1) People don't switch cars very often: After housing, cars are the most expensive item in most of our lives. When we buy cars, we tend to do as much research as we can and we try not to buy cars very frequently. Americans are holding on to their cars for 71.4 months on average. This corresponds to 5.95 years. In comparison, Americans replace their cell phones every 21 months.
2) People buy used cars: Not only do people hold on to their cars for a longer period of time, but many of them also tend to replace their cars with used cars. In the US, the average age of cars in traffic is 10.8 years, which means that an average car goes through at least 2 users through its lifespan. In comparison, it is very rare for people to buy user cell phones in countries like the US.
3) People are loyal to their brands: Not only do people buy new cars rarely, but they continue to stick with the same brands over time. The car industry enjoys one of the highest brand loyalties in the world, which is good and bad for them at the same time. It's good because they get to keep customers; it's bad because they have trouble stealing market share from competitors.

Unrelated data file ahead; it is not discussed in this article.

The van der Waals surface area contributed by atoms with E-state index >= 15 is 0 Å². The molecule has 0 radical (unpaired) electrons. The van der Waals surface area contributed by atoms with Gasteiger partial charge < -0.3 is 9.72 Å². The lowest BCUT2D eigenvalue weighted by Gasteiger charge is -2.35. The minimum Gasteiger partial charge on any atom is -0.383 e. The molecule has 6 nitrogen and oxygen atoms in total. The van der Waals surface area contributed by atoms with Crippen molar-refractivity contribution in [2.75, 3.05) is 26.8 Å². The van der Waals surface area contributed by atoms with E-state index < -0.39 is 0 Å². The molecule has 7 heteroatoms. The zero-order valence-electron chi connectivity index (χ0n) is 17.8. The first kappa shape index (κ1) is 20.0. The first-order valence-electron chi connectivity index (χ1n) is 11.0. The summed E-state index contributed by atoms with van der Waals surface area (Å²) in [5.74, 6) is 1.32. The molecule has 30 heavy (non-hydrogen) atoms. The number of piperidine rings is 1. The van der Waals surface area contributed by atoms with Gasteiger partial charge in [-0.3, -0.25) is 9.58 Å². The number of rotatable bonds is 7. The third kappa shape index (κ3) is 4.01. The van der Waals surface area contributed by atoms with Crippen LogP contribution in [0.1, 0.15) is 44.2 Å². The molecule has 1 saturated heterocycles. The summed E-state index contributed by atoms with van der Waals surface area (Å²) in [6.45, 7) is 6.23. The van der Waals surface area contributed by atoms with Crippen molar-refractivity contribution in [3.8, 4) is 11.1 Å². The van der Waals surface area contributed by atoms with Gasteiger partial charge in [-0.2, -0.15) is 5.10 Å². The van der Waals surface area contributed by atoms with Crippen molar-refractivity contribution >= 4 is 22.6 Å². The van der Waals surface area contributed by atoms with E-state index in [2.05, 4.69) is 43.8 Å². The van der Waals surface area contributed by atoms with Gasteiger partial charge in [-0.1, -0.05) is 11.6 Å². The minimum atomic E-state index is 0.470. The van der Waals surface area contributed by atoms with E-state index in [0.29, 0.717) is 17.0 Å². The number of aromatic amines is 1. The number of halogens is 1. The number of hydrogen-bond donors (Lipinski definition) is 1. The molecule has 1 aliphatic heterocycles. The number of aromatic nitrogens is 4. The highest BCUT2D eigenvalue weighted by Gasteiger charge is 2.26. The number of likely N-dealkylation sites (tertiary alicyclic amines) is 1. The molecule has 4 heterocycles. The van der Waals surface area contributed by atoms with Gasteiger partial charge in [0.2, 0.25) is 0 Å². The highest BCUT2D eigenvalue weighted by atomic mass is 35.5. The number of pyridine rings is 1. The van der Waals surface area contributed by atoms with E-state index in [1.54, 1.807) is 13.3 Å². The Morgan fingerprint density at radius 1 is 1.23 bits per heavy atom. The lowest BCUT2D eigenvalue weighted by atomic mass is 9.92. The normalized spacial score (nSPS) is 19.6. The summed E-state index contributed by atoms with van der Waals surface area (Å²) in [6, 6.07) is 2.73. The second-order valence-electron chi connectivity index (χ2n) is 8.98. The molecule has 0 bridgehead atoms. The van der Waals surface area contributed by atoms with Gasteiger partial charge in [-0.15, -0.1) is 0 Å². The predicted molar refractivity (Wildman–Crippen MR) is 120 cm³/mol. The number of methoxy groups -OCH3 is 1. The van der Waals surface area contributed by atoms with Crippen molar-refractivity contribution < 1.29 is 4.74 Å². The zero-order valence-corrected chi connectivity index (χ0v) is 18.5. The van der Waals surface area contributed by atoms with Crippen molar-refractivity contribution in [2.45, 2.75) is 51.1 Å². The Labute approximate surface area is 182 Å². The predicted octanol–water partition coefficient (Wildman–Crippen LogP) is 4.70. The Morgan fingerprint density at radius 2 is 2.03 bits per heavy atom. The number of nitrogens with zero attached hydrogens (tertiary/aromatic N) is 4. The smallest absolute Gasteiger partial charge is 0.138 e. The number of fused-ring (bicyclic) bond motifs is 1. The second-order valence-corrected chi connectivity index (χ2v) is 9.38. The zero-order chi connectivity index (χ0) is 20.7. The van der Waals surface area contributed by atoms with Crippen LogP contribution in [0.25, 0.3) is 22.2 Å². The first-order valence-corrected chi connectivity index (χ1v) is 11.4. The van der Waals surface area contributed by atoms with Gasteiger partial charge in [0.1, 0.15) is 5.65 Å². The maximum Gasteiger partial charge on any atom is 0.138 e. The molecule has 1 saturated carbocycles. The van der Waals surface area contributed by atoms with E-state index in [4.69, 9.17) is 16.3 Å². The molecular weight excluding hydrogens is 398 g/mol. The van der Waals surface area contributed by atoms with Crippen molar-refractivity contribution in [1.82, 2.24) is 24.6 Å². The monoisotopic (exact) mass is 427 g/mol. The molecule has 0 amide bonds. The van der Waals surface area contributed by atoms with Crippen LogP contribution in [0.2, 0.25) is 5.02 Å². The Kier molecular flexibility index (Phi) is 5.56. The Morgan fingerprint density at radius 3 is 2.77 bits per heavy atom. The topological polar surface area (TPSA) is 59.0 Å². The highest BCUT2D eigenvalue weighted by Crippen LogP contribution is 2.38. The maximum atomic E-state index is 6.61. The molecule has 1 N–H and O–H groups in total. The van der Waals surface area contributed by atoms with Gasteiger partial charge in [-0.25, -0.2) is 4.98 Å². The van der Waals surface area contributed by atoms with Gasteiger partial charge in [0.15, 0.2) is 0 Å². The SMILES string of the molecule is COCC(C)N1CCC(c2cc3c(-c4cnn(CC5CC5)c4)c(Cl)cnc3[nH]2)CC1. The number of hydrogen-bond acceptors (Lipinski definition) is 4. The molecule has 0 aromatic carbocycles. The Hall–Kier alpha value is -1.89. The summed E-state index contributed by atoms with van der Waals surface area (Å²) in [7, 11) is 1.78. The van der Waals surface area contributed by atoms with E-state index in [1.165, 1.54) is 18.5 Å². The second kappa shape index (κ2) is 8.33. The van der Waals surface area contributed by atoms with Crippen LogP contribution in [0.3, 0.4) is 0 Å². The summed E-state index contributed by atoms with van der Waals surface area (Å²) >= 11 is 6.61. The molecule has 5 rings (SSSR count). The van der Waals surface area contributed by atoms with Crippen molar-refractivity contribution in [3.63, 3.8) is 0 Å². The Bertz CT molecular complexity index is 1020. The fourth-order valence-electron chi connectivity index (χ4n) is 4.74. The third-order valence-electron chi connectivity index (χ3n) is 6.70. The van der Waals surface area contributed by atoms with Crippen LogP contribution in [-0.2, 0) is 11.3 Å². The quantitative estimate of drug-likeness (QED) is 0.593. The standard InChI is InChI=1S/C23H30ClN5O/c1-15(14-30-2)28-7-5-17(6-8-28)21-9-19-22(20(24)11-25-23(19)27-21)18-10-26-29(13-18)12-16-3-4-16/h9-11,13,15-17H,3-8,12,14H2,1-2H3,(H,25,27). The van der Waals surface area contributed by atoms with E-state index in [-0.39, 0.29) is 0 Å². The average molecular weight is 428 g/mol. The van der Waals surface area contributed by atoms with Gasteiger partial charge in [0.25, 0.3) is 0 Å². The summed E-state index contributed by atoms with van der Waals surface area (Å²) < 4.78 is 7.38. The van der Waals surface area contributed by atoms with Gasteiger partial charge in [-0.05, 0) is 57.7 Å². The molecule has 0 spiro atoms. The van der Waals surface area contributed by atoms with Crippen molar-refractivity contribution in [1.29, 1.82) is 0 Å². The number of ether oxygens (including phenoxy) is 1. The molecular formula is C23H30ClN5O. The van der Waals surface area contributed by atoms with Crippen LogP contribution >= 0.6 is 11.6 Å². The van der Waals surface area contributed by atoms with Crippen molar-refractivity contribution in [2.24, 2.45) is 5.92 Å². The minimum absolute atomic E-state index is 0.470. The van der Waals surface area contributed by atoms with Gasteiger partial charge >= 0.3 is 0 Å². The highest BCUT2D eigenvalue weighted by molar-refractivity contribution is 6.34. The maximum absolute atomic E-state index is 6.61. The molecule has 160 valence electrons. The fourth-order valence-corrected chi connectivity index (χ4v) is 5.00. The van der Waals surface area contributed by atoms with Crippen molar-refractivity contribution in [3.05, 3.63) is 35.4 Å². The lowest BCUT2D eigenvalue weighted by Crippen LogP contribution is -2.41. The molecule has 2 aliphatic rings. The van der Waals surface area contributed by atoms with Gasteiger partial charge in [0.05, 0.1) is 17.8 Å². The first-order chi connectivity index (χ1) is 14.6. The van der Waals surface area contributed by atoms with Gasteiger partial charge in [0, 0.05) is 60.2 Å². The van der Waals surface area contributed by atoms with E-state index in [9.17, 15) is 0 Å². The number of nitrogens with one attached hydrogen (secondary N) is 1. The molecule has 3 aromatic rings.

4) Differentiation is Difficult: As cars keep improving each year across the board, it is becoming increasingly difficult for car companies to differentiate their product from the competitors. Whenever a car company adds something innovative to its products, the competitors follow it soon after.
Differentiation is very crucial to stealing market share in the auto industry. So how can a car company differentiate its products from the competitors? There are a few ways they can do this:
1) Better gas mileage: Each year, car companies are able to increase their average gas mileage as the technology improves. The car company with the better mileage in a given year enjoys advantages over the competition. In the US, Corporate Average Fuel Economy (CAFE) looks at the sales-weighted average gas mileage of each car company's products in a given year. Usually, car companies will build smaller cars in order to bring their average down even though those cars may not see high demand in the US. Apart from the regulations, having better gas mileage is a good way for car companies to differentiate themselves from the competition and gain market share. When cars have better gas mileage, people may be willing to pay more to own these cars because they will be able to save money in the long run. Ford offers multiple types of fuel-efficient vehicles. These categories are: EcoBoost, Hybrid, Plug-in Hybrid and All Electric. Each classification has vehicles that are comparable to or better than a competitor's cars in terms of fuel economy.